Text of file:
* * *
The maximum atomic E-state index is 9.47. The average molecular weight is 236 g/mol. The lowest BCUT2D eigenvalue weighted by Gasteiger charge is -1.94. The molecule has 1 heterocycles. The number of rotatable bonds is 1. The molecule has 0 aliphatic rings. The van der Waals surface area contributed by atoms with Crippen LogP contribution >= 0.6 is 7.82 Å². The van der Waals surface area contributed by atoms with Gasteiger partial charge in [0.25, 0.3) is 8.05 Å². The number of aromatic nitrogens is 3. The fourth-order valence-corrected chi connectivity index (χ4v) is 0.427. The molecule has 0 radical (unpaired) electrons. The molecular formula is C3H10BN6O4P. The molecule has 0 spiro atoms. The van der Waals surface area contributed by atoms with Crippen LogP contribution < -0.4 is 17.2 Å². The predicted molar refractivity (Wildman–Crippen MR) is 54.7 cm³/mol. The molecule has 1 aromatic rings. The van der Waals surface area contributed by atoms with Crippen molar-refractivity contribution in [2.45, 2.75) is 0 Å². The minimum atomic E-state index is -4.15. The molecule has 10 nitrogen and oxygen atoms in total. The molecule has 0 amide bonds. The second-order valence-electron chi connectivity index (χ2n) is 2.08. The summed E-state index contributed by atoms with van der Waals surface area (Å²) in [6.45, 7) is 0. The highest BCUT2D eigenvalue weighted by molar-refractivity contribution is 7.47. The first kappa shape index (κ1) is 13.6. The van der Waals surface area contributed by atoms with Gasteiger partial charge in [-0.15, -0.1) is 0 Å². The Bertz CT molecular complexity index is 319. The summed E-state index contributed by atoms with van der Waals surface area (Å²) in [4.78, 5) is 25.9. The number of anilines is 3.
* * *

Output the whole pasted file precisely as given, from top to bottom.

The maximum atomic E-state index is 9.47. The average molecular weight is 236 g/mol. The lowest BCUT2D eigenvalue weighted by Gasteiger charge is -1.94. The molecule has 1 heterocycles. The number of rotatable bonds is 1. The molecule has 0 aliphatic rings. The van der Waals surface area contributed by atoms with Crippen LogP contribution >= 0.6 is 7.82 Å². The van der Waals surface area contributed by atoms with Gasteiger partial charge in [0.25, 0.3) is 8.05 Å². The number of aromatic nitrogens is 3. The fourth-order valence-corrected chi connectivity index (χ4v) is 0.427. The molecule has 0 radical (unpaired) electrons. The molecular formula is C3H10BN6O4P. The molecule has 0 spiro atoms. The van der Waals surface area contributed by atoms with Crippen LogP contribution < -0.4 is 17.2 Å². The predicted molar refractivity (Wildman–Crippen MR) is 54.7 cm³/mol. The molecule has 1 aromatic rings. The van der Waals surface area contributed by atoms with Crippen molar-refractivity contribution in [2.45, 2.75) is 0 Å². The minimum atomic E-state index is -4.15. The molecule has 10 nitrogen and oxygen atoms in total. The molecule has 0 amide bonds. The second-order valence-electron chi connectivity index (χ2n) is 2.08. The summed E-state index contributed by atoms with van der Waals surface area (Å²) in [6.45, 7) is 0. The highest BCUT2D eigenvalue weighted by molar-refractivity contribution is 7.47. The first kappa shape index (κ1) is 13.6. The van der Waals surface area contributed by atoms with Gasteiger partial charge in [-0.15, -0.1) is 0 Å². The Bertz CT molecular complexity index is 319. The summed E-state index contributed by atoms with van der Waals surface area (Å²) in [4.78, 5) is 25.9. The number of anilines is 3.